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What Happens If You Fail to Exit Plan?

Posted by Randy Rinon in Articles

Leaving your company without the appropriate exit plan in place can expose you to so many problems through the process of selling. What might have otherwise been a seamless sale or something where you could have maximized your profit on the sale of your online business, can quickly go downhill if make a variety of mistakes such as selling too soon, overstating the benefits of the company and the truth being revealed during due diligence, or failing to exit plan.

A strategic buyer is someone who is interested in purchasing your company and being able to replicate or even exceed your own results. This means that if the entire business is dependent on you as an individual, you could be facing significant problems as you try to sell. A savvy buyer will be able to tell how much of the work you’ve already done to put systems, operations and plans in place.

What Is Exit Planning?

Exit planning refers to the methodical process of preparing a company for sale to maximize the potential for profits when sold in the future. When done appropriately, the exit planning process eliminates many of the what if concerns brought by sellers who would otherwise try to enter into a sale without preparing the right way. This is a process that involves numerous different activities to enhance the transferability, audit ability and scalability of your business, as well as maximizing profits and eliminating risks whenever these items can be identified.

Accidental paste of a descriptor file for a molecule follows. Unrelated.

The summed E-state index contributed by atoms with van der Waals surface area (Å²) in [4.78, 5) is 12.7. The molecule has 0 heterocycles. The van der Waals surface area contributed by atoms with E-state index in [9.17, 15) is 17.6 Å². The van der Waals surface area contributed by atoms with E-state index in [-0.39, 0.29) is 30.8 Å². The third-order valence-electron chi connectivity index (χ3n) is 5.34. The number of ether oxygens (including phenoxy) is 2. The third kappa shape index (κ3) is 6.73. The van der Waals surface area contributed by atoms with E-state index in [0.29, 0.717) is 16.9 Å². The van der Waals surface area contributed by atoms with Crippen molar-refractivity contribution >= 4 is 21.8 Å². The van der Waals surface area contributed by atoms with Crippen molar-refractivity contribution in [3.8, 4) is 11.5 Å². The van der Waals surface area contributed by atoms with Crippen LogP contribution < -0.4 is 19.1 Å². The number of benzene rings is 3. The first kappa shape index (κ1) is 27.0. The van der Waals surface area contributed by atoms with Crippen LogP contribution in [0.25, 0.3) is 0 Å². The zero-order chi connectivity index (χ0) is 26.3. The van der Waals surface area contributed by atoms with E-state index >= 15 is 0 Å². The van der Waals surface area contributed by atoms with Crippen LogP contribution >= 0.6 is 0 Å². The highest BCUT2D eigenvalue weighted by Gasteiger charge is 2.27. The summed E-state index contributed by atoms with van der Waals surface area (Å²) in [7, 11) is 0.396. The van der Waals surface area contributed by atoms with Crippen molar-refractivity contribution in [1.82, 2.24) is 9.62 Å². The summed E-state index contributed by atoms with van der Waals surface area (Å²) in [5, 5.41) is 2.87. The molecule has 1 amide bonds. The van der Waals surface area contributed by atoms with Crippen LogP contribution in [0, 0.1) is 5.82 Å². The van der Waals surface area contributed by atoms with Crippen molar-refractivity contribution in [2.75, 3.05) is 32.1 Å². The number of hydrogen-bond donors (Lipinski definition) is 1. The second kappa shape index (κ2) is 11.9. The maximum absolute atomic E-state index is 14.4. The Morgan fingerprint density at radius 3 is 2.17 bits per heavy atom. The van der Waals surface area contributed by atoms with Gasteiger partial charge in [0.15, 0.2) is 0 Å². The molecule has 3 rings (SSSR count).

The primary goal of engaging in exit planning is to remove yourself from the business as much as possible and to assist you with selling your company for the best deals, terms and at the top price. You don’t ever want to leave hard earned money on the table, but unfortunately, this can become a common issue for people who have not engaged in the business exit planning process. The more you can remove yourself from the company in the years and months leading up to the sale of the business, the easier it will be for you to show that your exit plan is already clearly established. This illustrates to the new buyer that he or she can step in with some training and hand-holding on your part and be able to continue the success of the business.

Common exit planning strategies include;

  • Putting together standard operating procedure documents.
  • Transferring written agreements from all employees, suppliers and other key stakeholders.
  • Making it simpler for the new ownership to take over without any impact on performance by implementing training programs.
  • Ensuring the business is using best practice accounting methods.
  • Maintaining correct financial records.
  • Identifying and taking action on various growth strategies to enhance profitability.

What Should Be Included Inside an Exit Plan?

Every exit plan should begin with a comprehensive business valuation, which will give you a clear start for what the company is worth today. From this point on you can identify a target exit price and begin to look at different exit scenarios. This is your opportunity to review what deal terms and acquisition structures are most appealing to you individually. Set realistic and simple exit goals, look at the key value drivers for your business, generate action items that can improve the business over time and work with an advisor or business partner to hold you accountable.